We combine genomic analysis with clinical data to understand how genetics contributes to the variation between patients in their disease severity and response to treatments.
Through clinical and industry collaborations, we analyse gene expression datasets from cohorts of patients with diseases that involve systemic inflammation such as sepsis and autoimmune diseases. The main aim is to identify gene expression signatures for predicting disease severity and treatment response as well as using expression quantitative trait locus (eQTL) mapping to understand the role of regulatory DNA in patient heterogeneity.
Patient stratification from transcriptomic profiling
Sepsis is a life-threatening condition that occurs when the body's immune system damages it's own tissues and organs while trying to fight an infection. There is great individual variation in the way that people respond making sepsis a challenging disease to diagnose and treat. The underlying infection can be treated with antibiotics and failing organs can be supported but we still don't have treatments that tackle the immune response that is damaging the organs. We use transcriptomic profiling to stratify patients and further our understanding of the individual response to sepsis. We are exploring the transcriptomic response in patients presenting to the emergency room with suspected infection (BioAID) and in patients with sepsis admitted to the ICU (GAinS).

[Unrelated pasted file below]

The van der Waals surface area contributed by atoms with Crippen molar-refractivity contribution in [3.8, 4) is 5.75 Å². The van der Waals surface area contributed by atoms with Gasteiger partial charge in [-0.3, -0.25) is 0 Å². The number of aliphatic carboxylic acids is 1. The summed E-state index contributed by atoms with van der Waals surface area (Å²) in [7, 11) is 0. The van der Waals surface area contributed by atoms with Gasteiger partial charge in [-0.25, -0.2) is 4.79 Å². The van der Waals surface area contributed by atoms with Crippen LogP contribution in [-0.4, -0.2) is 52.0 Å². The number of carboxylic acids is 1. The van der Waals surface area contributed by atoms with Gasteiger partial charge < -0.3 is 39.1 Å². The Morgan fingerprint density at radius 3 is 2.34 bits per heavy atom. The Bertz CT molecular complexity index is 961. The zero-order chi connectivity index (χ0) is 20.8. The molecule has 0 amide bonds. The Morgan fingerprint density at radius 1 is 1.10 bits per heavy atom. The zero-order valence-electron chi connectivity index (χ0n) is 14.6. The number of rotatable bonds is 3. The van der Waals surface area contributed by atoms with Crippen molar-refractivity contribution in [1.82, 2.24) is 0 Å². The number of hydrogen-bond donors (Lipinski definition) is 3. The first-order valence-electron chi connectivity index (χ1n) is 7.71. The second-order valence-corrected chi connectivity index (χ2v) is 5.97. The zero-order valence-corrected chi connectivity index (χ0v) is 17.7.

Role of regulatory DNA variants in patient heterogeneity
We integrate genetic information with our transcriptomic profiles to understand the role of genetics in the variation that we observe. We map expression quantitative trait locus (eQTL) in cohorts of patients and use eQTL interactions to understand how the environment can modulate these regulatory effects. We are interested in interactions both with disease severity and treatment with a drug.
Drug target prioritisation from single-cell eQTL mapping
SLE is an autoimmune disease that can affect virtually any organ system in the body. This clinical heterogeneity has made the development of new drugs for treatment very challenging. To enable the development of new therapies, we are interested in better understanding the molecular mechanisms contributing to the disease pathophysiology. In collaboration with Open Targets, we are generating single-cell RNA-sequencing for a cohort of SLE patients. This will allow us to map eQTL at the single-cell level and gain mechanistic insights that can inform novel target identification for future drugs.